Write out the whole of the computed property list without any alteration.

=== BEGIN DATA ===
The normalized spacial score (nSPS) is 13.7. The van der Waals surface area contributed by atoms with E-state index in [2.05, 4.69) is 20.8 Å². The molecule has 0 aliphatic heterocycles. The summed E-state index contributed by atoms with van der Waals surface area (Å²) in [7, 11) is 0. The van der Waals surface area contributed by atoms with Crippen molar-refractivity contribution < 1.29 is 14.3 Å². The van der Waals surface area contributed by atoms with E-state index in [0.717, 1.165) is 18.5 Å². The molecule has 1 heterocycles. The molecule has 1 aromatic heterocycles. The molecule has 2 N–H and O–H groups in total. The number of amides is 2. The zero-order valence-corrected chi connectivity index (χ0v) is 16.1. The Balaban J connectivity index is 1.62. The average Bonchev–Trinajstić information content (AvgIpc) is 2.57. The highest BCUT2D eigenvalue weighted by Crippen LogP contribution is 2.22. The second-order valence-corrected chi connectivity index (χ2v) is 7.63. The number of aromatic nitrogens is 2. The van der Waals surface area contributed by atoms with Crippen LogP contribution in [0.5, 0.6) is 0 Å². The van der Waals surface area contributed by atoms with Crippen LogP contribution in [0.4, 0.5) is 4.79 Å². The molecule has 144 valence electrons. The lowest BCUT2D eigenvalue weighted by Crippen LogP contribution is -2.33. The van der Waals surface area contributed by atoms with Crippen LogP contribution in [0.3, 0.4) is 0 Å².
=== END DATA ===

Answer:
The normalized spacial score (nSPS) is 13.7. The van der Waals surface area contributed by atoms with E-state index in [2.05, 4.69) is 20.8 Å². The molecule has 0 aliphatic heterocycles. The summed E-state index contributed by atoms with van der Waals surface area (Å²) in [7, 11) is 0. The van der Waals surface area contributed by atoms with Crippen molar-refractivity contribution < 1.29 is 14.3 Å². The van der Waals surface area contributed by atoms with E-state index in [0.717, 1.165) is 18.5 Å². The molecule has 1 heterocycles. The molecule has 1 aromatic heterocycles. The molecule has 2 N–H and O–H groups in total. The number of amides is 2. The zero-order valence-corrected chi connectivity index (χ0v) is 16.1. The Balaban J connectivity index is 1.62. The average Bonchev–Trinajstić information content (AvgIpc) is 2.57. The highest BCUT2D eigenvalue weighted by Crippen LogP contribution is 2.22. The second-order valence-corrected chi connectivity index (χ2v) is 7.63. The number of aromatic nitrogens is 2. The van der Waals surface area contributed by atoms with Crippen LogP contribution in [0.5, 0.6) is 0 Å². The van der Waals surface area contributed by atoms with Crippen LogP contribution in [0.4, 0.5) is 4.79 Å². The molecule has 144 valence electrons. The lowest BCUT2D eigenvalue weighted by Crippen LogP contribution is -2.33. The van der Waals surface area contributed by atoms with Crippen LogP contribution in [0.3, 0.4) is 0 Å².